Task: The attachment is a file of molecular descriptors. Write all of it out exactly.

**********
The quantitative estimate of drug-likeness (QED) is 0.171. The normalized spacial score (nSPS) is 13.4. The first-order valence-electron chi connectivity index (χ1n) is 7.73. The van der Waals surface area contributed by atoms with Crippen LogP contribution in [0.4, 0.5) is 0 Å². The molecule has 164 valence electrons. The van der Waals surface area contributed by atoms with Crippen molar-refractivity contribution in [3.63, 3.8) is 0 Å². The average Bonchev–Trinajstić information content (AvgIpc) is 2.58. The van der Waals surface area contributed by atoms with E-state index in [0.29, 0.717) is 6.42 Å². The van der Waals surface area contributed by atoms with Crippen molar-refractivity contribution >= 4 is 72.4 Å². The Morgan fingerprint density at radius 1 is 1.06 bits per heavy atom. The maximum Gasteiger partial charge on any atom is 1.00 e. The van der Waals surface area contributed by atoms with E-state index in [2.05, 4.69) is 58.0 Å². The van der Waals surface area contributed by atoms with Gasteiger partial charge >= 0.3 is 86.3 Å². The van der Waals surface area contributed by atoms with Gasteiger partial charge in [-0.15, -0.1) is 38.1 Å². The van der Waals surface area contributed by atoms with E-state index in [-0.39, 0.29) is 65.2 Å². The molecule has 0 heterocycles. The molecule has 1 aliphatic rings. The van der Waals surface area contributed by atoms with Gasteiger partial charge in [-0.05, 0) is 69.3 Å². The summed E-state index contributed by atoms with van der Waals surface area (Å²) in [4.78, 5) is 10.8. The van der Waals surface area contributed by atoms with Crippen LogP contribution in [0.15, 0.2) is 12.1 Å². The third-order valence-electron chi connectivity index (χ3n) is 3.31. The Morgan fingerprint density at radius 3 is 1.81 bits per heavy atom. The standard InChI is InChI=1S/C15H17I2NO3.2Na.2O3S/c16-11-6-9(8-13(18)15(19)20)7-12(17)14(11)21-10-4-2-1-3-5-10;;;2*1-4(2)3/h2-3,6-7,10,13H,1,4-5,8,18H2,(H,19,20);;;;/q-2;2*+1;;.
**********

The quantitative estimate of drug-likeness (QED) is 0.171. The normalized spacial score (nSPS) is 13.4. The first-order valence-electron chi connectivity index (χ1n) is 7.73. The van der Waals surface area contributed by atoms with Crippen LogP contribution in [0.4, 0.5) is 0 Å². The molecule has 164 valence electrons. The van der Waals surface area contributed by atoms with Crippen molar-refractivity contribution in [3.63, 3.8) is 0 Å². The average Bonchev–Trinajstić information content (AvgIpc) is 2.58. The van der Waals surface area contributed by atoms with E-state index in [0.29, 0.717) is 6.42 Å². The van der Waals surface area contributed by atoms with Crippen molar-refractivity contribution >= 4 is 72.4 Å². The Morgan fingerprint density at radius 1 is 1.06 bits per heavy atom. The maximum Gasteiger partial charge on any atom is 1.00 e. The van der Waals surface area contributed by atoms with E-state index in [2.05, 4.69) is 58.0 Å². The van der Waals surface area contributed by atoms with Gasteiger partial charge >= 0.3 is 86.3 Å². The van der Waals surface area contributed by atoms with Gasteiger partial charge in [-0.15, -0.1) is 38.1 Å². The van der Waals surface area contributed by atoms with E-state index in [-0.39, 0.29) is 65.2 Å². The molecule has 0 heterocycles. The molecule has 1 aliphatic rings. The van der Waals surface area contributed by atoms with Gasteiger partial charge in [-0.05, 0) is 69.3 Å². The summed E-state index contributed by atoms with van der Waals surface area (Å²) in [4.78, 5) is 10.8. The van der Waals surface area contributed by atoms with Crippen LogP contribution in [0.15, 0.2) is 12.1 Å². The third-order valence-electron chi connectivity index (χ3n) is 3.31. The Morgan fingerprint density at radius 3 is 1.81 bits per heavy atom. The standard InChI is InChI=1S/C15H17I2NO3.2Na.2O3S/c16-11-6-9(8-13(18)15(19)20)7-12(17)14(11)21-10-4-2-1-3-5-10;;;2*1-4(2)3/h2-3,6-7,10,13H,1,4-5,8,18H2,(H,19,20);;;;/q-2;2*+1;;.